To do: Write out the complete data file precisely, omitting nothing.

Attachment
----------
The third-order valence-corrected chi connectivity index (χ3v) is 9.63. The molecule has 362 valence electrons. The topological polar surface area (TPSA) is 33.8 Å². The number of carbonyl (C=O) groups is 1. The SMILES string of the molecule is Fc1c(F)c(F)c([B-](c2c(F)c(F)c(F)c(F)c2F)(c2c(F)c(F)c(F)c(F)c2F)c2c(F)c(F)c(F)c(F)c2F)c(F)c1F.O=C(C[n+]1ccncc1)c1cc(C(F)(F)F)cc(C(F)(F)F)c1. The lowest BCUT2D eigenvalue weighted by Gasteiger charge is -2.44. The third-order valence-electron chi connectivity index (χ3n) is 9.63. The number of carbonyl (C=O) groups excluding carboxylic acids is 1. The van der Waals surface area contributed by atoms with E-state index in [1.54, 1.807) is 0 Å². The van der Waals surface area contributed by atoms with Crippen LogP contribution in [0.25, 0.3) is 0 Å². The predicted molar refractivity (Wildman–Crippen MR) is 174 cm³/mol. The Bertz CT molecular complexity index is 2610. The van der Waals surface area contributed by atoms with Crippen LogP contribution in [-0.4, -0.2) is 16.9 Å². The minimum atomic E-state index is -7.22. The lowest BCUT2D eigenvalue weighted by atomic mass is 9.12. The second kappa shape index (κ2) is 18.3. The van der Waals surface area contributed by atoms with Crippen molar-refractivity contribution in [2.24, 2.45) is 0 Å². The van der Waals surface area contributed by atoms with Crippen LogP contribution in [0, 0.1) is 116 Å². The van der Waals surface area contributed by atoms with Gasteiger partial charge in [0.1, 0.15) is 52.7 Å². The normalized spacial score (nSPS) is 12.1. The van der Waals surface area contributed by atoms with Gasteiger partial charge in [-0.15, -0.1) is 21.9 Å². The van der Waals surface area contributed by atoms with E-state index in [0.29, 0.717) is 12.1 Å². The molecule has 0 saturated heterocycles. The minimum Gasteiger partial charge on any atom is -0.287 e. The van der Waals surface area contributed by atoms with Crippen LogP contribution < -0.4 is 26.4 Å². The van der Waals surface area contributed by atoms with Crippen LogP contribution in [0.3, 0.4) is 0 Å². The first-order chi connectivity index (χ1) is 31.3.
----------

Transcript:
The third-order valence-corrected chi connectivity index (χ3v) is 9.63. The molecule has 362 valence electrons. The topological polar surface area (TPSA) is 33.8 Å². The number of carbonyl (C=O) groups is 1. The SMILES string of the molecule is Fc1c(F)c(F)c([B-](c2c(F)c(F)c(F)c(F)c2F)(c2c(F)c(F)c(F)c(F)c2F)c2c(F)c(F)c(F)c(F)c2F)c(F)c1F.O=C(C[n+]1ccncc1)c1cc(C(F)(F)F)cc(C(F)(F)F)c1. The lowest BCUT2D eigenvalue weighted by Gasteiger charge is -2.44. The third-order valence-electron chi connectivity index (χ3n) is 9.63. The number of carbonyl (C=O) groups excluding carboxylic acids is 1. The van der Waals surface area contributed by atoms with E-state index in [1.54, 1.807) is 0 Å². The van der Waals surface area contributed by atoms with Crippen LogP contribution in [0.25, 0.3) is 0 Å². The predicted molar refractivity (Wildman–Crippen MR) is 174 cm³/mol. The Bertz CT molecular complexity index is 2610. The van der Waals surface area contributed by atoms with Crippen LogP contribution in [-0.4, -0.2) is 16.9 Å². The minimum atomic E-state index is -7.22. The lowest BCUT2D eigenvalue weighted by atomic mass is 9.12. The second kappa shape index (κ2) is 18.3. The van der Waals surface area contributed by atoms with Crippen molar-refractivity contribution in [2.24, 2.45) is 0 Å². The van der Waals surface area contributed by atoms with Crippen LogP contribution in [0, 0.1) is 116 Å². The van der Waals surface area contributed by atoms with Gasteiger partial charge in [0.1, 0.15) is 52.7 Å². The normalized spacial score (nSPS) is 12.1. The van der Waals surface area contributed by atoms with Gasteiger partial charge in [-0.15, -0.1) is 21.9 Å². The van der Waals surface area contributed by atoms with E-state index in [0.29, 0.717) is 12.1 Å². The molecule has 0 saturated heterocycles. The minimum Gasteiger partial charge on any atom is -0.287 e. The van der Waals surface area contributed by atoms with Crippen LogP contribution < -0.4 is 26.4 Å². The van der Waals surface area contributed by atoms with Crippen LogP contribution in [0.3, 0.4) is 0 Å². The first-order chi connectivity index (χ1) is 31.3.